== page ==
“American Idol” got the introductions out of the way early in its season premiere, rolling out its “superstar judging panel” of Steven Tyler, Jennifer Lopez and (not exactly a superstar, but the one holdover) Randy Jackson.
Was it really just last year that Simon Cowell was still the show’s anchoring presence, and Paula Abdul had yet to say confusing things to dancers on CBS, just like the spaced-out monologues she used to deliver on “Idol?” How time flies.
It’s early, of course, to draw any conclusions about the show, given the significant changes. But it’s pretty clear the formula remains the same, the only question being which forces win out ratings-wise — a combination of gravity (most everything in TV sags sooner or later), curiosity (sometimes a makeover can be helpful in an older show), star power (Cowell had it), and finally, whether the basic fantasy of the format is bigger than the regular talent. We’ll see.
In terms of style, Tyler is a wild card: playful, a helluva lot nicer than Cowell — and less able to articulate criticism. He’s also a little bit pervy, but somehow, being a rock star, that seems less offensive — or maybe he just has more practice.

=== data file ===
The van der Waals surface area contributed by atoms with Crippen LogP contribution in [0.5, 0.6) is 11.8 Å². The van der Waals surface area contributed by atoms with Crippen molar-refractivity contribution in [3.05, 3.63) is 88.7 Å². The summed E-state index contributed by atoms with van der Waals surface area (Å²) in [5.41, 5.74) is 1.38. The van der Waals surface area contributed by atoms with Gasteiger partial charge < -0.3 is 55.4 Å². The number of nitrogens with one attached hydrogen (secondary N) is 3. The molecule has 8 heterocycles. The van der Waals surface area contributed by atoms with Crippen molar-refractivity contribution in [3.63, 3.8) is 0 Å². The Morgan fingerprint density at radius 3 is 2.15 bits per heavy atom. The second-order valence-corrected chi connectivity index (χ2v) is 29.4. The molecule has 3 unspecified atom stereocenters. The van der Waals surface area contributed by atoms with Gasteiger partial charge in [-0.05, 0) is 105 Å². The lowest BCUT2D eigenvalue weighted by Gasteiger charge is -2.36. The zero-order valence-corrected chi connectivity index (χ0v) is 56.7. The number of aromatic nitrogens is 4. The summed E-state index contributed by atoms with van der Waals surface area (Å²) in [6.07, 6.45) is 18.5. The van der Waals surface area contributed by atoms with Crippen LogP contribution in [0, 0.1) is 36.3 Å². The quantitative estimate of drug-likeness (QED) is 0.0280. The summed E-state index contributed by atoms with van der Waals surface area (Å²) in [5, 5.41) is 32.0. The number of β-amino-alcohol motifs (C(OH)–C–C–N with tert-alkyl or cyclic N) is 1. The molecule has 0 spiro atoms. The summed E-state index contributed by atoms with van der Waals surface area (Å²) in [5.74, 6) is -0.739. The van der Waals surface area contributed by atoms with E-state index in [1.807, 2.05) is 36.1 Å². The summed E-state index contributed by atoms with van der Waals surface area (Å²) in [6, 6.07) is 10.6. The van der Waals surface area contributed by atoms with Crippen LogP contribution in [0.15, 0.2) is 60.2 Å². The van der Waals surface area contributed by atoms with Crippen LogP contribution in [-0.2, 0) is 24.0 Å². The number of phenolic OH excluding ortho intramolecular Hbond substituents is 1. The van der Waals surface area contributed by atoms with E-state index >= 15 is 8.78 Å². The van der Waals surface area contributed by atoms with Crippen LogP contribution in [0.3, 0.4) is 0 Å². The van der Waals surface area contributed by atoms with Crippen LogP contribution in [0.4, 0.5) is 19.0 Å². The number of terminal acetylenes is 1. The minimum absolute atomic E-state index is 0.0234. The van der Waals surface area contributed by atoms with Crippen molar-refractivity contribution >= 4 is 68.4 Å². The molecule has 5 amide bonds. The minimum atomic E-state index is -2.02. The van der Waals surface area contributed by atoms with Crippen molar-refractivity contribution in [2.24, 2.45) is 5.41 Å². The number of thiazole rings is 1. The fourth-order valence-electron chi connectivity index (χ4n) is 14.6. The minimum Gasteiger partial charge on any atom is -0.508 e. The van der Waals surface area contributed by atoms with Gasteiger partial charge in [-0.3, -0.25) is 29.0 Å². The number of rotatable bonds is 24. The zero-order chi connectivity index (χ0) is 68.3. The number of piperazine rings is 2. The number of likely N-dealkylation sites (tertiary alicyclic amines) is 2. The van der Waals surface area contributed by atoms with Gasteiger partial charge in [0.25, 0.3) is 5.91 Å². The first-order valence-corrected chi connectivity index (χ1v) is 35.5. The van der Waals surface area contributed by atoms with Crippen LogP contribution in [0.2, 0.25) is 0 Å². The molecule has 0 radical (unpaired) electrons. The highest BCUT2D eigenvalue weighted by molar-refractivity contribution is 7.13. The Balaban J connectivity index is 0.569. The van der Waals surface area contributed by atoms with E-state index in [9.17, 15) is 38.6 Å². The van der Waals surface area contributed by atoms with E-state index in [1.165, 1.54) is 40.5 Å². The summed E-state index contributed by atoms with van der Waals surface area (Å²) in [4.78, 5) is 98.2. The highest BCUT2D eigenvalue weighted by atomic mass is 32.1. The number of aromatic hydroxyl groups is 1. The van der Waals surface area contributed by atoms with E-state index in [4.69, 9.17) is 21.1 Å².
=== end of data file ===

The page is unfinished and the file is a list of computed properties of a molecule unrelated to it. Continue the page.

Lopez is less ditsy than Abdul, but also pretty relentlessly upbeat — and prone to agonize over saying “No.” In addition, her star quality has a rather odd effect on the contestants, reminding us that ordinary folk can become a little crazed when exposed to favorite celebrities. Lopez’s beauty also shouldn’t be underestimated, as made-for-TV assets go.)
The lowlight might have come when Tyler and Lopez passed through a woman simply because she begged and cried. Oddly, that leaves Jackson as the most analytical voice (he almost seems to have upped his game, dawg) — and may unwittingly heighten Ryan Seacrest’s otherwise-bland presence.
Ultimately, this new “Idol” will catch on — or not — once it has contenders who captivate the public’s interest. Frankly, it’s never been my favorite show, and I could never really get into the alternating snark and schmaltz in these initial auditions.
For all that, when the candidates light up, cry or present their sob stories, one suspects Fox and the producers have a pretty good shot at surviving the thing that those in television most fear: Being forced to mess with success.